Dr. Mina Foroohar performs surgery on the neck and upper back with the same precision she uses to operate on the brain. “As a neurosurgeon, I use microsurgical skills that are different than the methods orthopedic surgeons use,” she explains.
“During surgery, the cervical spine can be approached from either the front of the neck—anteriorly, or from the back of the neck—posteriorly,” says Dr. Foroohar. “I perform procedures using each of these approaches.”
neck or upper-back disc from the front, along with spinal fusion for stability. “We use an allograft (bone graft), or sometimes a cage, in the
inner space where the disc was removed, and also use a small titanium plate to help stabilize the cervical spine,” Dr. Foroohar explains. “This procedure is done through a very tiny incision at the front of the neck.”
Cervical laminectomy—A procedure to remove the lamina (the bone in the back of the spine) in the neck or upper back; this relieves pressure on the spinal cord and nerves. Dr. Foroohar performs cervical laminectomies with or without spinal fusion. “This surgery, performed from a posterior approach, is usually done in older patients with stenosis in more than three levels of the cervical spine,” says Dr. Foroohar.
Spinal fusion—Surgery to join and fuse two or more vertebrae with bone graft, hardware including screws and plates, or cages to stabilize the spine and relieve pain. Spinal fusion may be performed from the front or from the back, and is often done in combination with a discectomy or laminectomy. “The method of spinal fusion depends on the type of surgery we are doing it with,” says Dr. Foroohar.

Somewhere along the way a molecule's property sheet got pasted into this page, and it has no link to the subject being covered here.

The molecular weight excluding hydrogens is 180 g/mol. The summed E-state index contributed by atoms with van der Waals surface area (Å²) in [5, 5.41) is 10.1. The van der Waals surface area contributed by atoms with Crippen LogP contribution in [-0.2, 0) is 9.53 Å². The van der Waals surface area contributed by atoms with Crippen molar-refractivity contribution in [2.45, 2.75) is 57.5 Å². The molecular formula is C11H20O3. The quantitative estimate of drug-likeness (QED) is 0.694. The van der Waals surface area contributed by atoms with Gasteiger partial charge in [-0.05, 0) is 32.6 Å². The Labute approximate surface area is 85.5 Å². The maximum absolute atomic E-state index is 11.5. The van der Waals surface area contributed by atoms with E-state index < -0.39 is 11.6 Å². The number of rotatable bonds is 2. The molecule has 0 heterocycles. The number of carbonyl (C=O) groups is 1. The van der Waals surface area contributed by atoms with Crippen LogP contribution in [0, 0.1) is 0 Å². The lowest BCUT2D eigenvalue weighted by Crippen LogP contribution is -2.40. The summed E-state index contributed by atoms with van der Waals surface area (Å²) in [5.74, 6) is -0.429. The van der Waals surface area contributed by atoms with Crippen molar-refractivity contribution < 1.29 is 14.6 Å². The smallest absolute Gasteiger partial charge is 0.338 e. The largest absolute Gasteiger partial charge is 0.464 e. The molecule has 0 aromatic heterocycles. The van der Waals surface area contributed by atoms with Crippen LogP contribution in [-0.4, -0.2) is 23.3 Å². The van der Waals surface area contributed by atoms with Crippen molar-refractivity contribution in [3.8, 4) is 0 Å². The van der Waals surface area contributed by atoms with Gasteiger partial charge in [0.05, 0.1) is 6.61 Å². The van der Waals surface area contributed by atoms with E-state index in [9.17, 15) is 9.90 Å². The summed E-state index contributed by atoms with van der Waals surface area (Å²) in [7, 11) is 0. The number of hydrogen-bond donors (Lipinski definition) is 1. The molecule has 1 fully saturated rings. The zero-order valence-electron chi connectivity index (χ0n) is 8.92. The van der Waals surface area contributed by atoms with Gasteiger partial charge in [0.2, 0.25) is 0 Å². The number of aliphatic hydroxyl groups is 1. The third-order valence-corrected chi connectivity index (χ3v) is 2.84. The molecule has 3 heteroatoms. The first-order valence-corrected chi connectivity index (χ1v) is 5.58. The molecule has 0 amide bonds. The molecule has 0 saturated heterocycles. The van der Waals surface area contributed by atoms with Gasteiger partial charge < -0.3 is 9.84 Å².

Cervical laminoplasty—A procedure performed from a posterior approach to treat spinal stenosis by relieving pressure on the spinal cord and widening the spinal canal.
Cervical foraminotomy—A surgical procedure to relieve spinal foraminal (pertaining to the hole where the nerve exits the spine) stenosis by enlarging the space in the spinal column to relieve pressure on the nerves. “This procedure is performed from a posterior approach and usually done to relieve pressure on one or two cervical spinal nerves,” says Dr. Foroohar.
Cervical disc replacement—Removal of a herniated cervical disc and replacement with an artificial disc. This procedure is done using an anterior approach. “With selected patients, we can consider using an artificial disc,” says Dr. Foroohar. “Artificial disc technology continues to be developed.”
What is your approach to cervical disc surgery?
If someone has a herniated disc in their neck, we usually approach it anteriorly—from the front. Usually that involves a cervical discectomy—that is, removing the disc—along with spinal fusion with a bone graft and plate. We never perform a cervical discectomy without the fusion.
Can you explain more about spinal fusion?
Fusion is basically bringing the bone together—we're fusing one bone to another. This can be done from the front or the back.
The key is that you can do fusion in different parts of the spine, but not all spinal fusions are the same.
How do you decide whether to approach neck surgery from the front or the back?
Many factors play a role in how to approach surgery in the neck. Herniated discs are often approached from the front, while multi-level cervical stenosis procedures are approached from the back. The patient's spinal curvature also plays a role, along with patient's age and other medical conditions.
Which technique do you use for spinal stenosis surgery?
We can do surgery for spinal stenosis from the front or from the back.
What are the advantages of the anterior (front) approach to spinal stenosis surgery?
Using the anterior approach often helps keep the normal curvature of the patient's spine. If someone has straightening or reversed curvature of the cervical spine, and you go from the front and fuse, it's going to help the spine go back to a more normal curvature. This approach can also prevent further straightening or worsening of the reversed curvature.
When you remove bone from the back, you tend to put the patient at greater risk for further worsening or loss of the spinal curvature. You may consider fusing from the back, but patients will then lose a lot of their range of motion, as opposed to going in from the front. By going in from the anterior approach, patients don't lose as much range of motion with spinal fusion.